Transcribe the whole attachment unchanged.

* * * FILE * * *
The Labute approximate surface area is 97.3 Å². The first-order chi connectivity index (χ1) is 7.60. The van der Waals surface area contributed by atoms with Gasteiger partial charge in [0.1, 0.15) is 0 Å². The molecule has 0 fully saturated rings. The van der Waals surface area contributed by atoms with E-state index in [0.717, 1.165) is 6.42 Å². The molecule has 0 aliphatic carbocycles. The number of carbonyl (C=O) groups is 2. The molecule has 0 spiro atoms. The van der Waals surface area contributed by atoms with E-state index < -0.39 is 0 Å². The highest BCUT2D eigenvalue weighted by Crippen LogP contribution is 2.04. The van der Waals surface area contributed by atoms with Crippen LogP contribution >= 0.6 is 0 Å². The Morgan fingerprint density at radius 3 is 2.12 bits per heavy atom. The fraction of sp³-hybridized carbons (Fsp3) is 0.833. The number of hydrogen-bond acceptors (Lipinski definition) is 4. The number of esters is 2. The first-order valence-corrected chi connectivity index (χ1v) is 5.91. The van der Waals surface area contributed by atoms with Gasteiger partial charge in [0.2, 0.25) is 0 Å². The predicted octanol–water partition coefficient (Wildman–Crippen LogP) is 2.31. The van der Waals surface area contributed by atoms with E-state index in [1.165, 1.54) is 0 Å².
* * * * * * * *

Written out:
The Labute approximate surface area is 97.3 Å². The first-order chi connectivity index (χ1) is 7.60. The van der Waals surface area contributed by atoms with Gasteiger partial charge in [0.1, 0.15) is 0 Å². The molecule has 0 fully saturated rings. The van der Waals surface area contributed by atoms with E-state index in [0.717, 1.165) is 6.42 Å². The molecule has 0 aliphatic carbocycles. The number of carbonyl (C=O) groups is 2. The molecule has 0 spiro atoms. The van der Waals surface area contributed by atoms with E-state index < -0.39 is 0 Å². The highest BCUT2D eigenvalue weighted by Crippen LogP contribution is 2.04. The van der Waals surface area contributed by atoms with Crippen LogP contribution >= 0.6 is 0 Å². The Morgan fingerprint density at radius 3 is 2.12 bits per heavy atom. The fraction of sp³-hybridized carbons (Fsp3) is 0.833. The number of hydrogen-bond acceptors (Lipinski definition) is 4. The number of esters is 2. The first-order valence-corrected chi connectivity index (χ1v) is 5.91. The van der Waals surface area contributed by atoms with Gasteiger partial charge in [0.2, 0.25) is 0 Å². The predicted octanol–water partition coefficient (Wildman–Crippen LogP) is 2.31. The van der Waals surface area contributed by atoms with E-state index in [1.165, 1.54) is 0 Å².